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Neighborhood Revitalization & Disorder: An Intervention Evaluation, Final Project Report

NCJ Number
Barbara B. Brown; Douglas D. Perkins
Date Published
August 2001
57 pages
This study collected data before and after the completion of a new Salt Lake City subdivision built as a revitalization effort, so as to determine outcomes related to crime, fear, and housing satisfaction and conditions.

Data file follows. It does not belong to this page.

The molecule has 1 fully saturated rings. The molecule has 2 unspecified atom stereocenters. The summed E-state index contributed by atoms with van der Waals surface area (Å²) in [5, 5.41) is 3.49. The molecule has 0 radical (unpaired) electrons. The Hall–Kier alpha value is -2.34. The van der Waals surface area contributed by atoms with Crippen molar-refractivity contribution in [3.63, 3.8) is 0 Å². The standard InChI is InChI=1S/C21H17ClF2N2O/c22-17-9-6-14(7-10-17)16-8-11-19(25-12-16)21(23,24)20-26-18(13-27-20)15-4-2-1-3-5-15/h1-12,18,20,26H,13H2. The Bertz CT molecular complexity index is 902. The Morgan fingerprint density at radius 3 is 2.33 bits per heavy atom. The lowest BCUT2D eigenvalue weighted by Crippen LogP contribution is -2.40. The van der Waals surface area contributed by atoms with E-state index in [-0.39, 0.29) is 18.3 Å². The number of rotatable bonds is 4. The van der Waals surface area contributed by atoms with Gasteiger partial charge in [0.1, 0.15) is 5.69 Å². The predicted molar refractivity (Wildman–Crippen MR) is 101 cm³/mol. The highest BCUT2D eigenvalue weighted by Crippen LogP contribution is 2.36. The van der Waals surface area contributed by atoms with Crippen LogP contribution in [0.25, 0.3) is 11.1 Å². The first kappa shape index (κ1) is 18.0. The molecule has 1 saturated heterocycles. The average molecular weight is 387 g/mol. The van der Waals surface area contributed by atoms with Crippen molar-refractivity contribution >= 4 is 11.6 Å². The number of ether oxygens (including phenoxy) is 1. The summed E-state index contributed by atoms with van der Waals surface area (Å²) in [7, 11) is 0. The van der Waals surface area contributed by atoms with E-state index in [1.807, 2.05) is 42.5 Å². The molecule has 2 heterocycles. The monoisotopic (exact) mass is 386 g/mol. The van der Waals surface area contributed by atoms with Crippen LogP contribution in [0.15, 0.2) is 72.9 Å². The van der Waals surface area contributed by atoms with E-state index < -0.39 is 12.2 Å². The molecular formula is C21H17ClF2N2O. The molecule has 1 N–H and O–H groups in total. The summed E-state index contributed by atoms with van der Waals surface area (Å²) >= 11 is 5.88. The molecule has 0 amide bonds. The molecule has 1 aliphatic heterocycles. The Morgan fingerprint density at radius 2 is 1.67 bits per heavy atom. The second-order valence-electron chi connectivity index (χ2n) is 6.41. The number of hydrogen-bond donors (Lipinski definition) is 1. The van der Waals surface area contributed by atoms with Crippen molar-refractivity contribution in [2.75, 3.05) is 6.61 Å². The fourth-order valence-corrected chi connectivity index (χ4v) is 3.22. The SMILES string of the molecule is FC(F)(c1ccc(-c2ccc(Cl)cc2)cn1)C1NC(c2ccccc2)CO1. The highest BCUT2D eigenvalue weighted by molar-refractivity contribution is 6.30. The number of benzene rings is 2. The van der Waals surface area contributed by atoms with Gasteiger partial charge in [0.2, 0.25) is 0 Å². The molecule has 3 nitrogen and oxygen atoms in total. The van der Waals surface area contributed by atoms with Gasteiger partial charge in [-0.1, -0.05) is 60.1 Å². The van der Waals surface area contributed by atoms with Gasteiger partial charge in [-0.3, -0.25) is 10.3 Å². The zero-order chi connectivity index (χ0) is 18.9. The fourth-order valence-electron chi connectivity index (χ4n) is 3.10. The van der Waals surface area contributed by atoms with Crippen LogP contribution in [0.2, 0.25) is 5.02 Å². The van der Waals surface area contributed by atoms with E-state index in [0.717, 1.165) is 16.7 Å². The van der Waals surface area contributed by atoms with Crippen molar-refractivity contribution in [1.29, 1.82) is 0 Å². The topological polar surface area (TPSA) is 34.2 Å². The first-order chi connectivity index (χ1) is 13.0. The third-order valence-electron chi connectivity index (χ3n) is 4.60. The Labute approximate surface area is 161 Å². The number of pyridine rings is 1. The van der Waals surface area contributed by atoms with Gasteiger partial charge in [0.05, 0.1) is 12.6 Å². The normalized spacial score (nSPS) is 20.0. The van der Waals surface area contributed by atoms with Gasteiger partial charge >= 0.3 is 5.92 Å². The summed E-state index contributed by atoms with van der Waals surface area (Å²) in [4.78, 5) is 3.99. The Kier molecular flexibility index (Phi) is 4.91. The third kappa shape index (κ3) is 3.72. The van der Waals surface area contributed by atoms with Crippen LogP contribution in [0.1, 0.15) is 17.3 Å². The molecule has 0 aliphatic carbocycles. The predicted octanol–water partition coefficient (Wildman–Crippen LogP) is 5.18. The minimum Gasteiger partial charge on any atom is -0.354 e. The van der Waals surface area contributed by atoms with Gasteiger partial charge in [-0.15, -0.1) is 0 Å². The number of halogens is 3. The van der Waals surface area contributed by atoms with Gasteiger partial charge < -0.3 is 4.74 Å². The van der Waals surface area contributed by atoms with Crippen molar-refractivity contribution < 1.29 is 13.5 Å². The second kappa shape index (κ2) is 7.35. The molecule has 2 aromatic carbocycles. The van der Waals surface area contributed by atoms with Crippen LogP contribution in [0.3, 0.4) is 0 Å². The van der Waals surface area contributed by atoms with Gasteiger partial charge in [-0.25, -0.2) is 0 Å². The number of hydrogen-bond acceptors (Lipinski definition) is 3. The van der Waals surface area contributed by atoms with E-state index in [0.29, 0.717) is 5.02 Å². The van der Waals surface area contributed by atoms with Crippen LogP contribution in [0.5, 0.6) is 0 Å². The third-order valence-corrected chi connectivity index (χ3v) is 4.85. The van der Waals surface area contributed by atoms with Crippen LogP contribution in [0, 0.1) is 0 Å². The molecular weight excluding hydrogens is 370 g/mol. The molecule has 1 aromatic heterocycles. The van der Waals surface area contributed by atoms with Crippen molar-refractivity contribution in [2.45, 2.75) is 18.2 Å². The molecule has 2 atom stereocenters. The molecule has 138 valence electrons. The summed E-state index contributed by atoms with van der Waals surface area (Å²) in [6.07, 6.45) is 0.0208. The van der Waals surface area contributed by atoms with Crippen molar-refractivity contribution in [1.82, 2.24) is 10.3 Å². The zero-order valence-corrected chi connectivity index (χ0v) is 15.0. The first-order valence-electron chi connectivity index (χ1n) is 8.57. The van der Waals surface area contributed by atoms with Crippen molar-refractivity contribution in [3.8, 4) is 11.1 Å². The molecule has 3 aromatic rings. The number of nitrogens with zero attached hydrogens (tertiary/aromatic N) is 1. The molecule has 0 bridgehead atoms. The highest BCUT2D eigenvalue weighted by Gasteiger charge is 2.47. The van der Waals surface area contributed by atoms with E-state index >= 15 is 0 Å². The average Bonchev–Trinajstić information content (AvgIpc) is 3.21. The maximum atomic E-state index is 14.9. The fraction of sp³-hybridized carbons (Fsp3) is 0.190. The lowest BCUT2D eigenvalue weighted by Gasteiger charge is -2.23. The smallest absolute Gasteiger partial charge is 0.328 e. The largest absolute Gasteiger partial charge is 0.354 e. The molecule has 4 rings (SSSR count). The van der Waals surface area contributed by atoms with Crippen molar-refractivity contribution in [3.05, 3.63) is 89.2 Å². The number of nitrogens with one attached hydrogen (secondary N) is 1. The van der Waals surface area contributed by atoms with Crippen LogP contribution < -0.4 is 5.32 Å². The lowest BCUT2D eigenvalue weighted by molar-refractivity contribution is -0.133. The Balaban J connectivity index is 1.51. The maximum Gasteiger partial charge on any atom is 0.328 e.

Six separate studies have been conducted to date (August 2001). The first study assessed the social and physical strengths and vulnerabilities of the community associated with police reports (time 1). The second study analyzed the time by distance from new subdivision effects on incivilities and police reports and the prediction of unexpected changes in police reports from time 1 to time 2, using time 1 and unexpected changes in time 1 to time 2 predictors. The third study addressed psychological associations with reported property repairs and upgrades, observed housing conditions, and resident-reported housing satisfaction at time 2. The fourth and fifth studies measured the social and physical strengths and vulnerabilities associated with fear of crime and place attachment at time 2. The sixth study described in-movers to the new subdivision, associations with their place attachment, and confidence in the neighborhood at time 1. The current report focuses on the first two research projects in detail, provides short summaries of projects two through six, and discusses their policy implications. The data collected in this study provide qualified support for the central purpose of the HUD (U.S. Department of Housing and Urban Development) and city-sponsored intervention, i.e., to use publicly funded infrastructure to attract a private, large-scale in-fill housing development for moderate-income residents and encourage incumbent upgrading spillover effects in the surrounding older, declining neighborhood. The intervention was successful in attracting an ethnically diverse group of residents who expressed great confidence in and attachment to the new subdivision. Higher place attachment was found to be associated with higher collective efficacy, lower fear of crime, and fewer housing incivilities. Thus, collaborative teams of residents, nonprofit groups, and others involved in neighborhood improvement may want to consider programs that enhance pride of place as a positive goal that may have the benefits of crime and/or fear reduction. 11 tables, 103 references, and appended methodological report